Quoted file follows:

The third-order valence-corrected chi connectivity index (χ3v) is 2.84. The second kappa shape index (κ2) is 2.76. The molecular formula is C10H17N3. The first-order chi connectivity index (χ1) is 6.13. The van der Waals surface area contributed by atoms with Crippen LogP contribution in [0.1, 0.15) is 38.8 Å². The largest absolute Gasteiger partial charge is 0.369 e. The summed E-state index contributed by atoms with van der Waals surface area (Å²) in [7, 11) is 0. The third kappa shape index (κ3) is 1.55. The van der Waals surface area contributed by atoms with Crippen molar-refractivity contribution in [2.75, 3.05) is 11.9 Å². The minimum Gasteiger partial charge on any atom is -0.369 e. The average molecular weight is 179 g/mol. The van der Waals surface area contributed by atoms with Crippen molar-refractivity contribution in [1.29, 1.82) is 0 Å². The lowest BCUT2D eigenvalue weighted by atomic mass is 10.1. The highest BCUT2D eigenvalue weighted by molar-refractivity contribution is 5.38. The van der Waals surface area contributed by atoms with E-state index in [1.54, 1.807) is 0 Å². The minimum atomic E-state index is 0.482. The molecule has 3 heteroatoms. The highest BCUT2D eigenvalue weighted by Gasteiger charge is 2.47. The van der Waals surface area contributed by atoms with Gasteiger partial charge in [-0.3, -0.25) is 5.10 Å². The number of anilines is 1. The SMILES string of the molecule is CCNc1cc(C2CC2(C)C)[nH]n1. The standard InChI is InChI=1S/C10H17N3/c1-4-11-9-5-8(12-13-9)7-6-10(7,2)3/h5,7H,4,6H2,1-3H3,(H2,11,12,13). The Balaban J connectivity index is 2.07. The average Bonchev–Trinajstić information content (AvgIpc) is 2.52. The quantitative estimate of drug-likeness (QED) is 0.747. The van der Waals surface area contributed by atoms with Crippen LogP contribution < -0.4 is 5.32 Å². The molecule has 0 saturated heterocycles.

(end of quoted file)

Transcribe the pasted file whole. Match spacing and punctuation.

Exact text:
The third-order valence-corrected chi connectivity index (χ3v) is 2.84. The second kappa shape index (κ2) is 2.76. The molecular formula is C10H17N3. The first-order chi connectivity index (χ1) is 6.13. The van der Waals surface area contributed by atoms with Crippen LogP contribution in [0.1, 0.15) is 38.8 Å². The largest absolute Gasteiger partial charge is 0.369 e. The summed E-state index contributed by atoms with van der Waals surface area (Å²) in [7, 11) is 0. The third kappa shape index (κ3) is 1.55. The van der Waals surface area contributed by atoms with Crippen molar-refractivity contribution in [2.75, 3.05) is 11.9 Å². The minimum Gasteiger partial charge on any atom is -0.369 e. The average molecular weight is 179 g/mol. The van der Waals surface area contributed by atoms with Crippen molar-refractivity contribution in [1.29, 1.82) is 0 Å². The lowest BCUT2D eigenvalue weighted by atomic mass is 10.1. The highest BCUT2D eigenvalue weighted by molar-refractivity contribution is 5.38. The van der Waals surface area contributed by atoms with E-state index in [1.54, 1.807) is 0 Å². The minimum atomic E-state index is 0.482. The molecule has 3 heteroatoms. The highest BCUT2D eigenvalue weighted by Gasteiger charge is 2.47. The van der Waals surface area contributed by atoms with Gasteiger partial charge in [-0.3, -0.25) is 5.10 Å². The number of anilines is 1. The SMILES string of the molecule is CCNc1cc(C2CC2(C)C)[nH]n1. The standard InChI is InChI=1S/C10H17N3/c1-4-11-9-5-8(12-13-9)7-6-10(7,2)3/h5,7H,4,6H2,1-3H3,(H2,11,12,13). The Balaban J connectivity index is 2.07. The average Bonchev–Trinajstić information content (AvgIpc) is 2.52. The quantitative estimate of drug-likeness (QED) is 0.747. The van der Waals surface area contributed by atoms with Crippen LogP contribution < -0.4 is 5.32 Å². The molecule has 0 saturated heterocycles.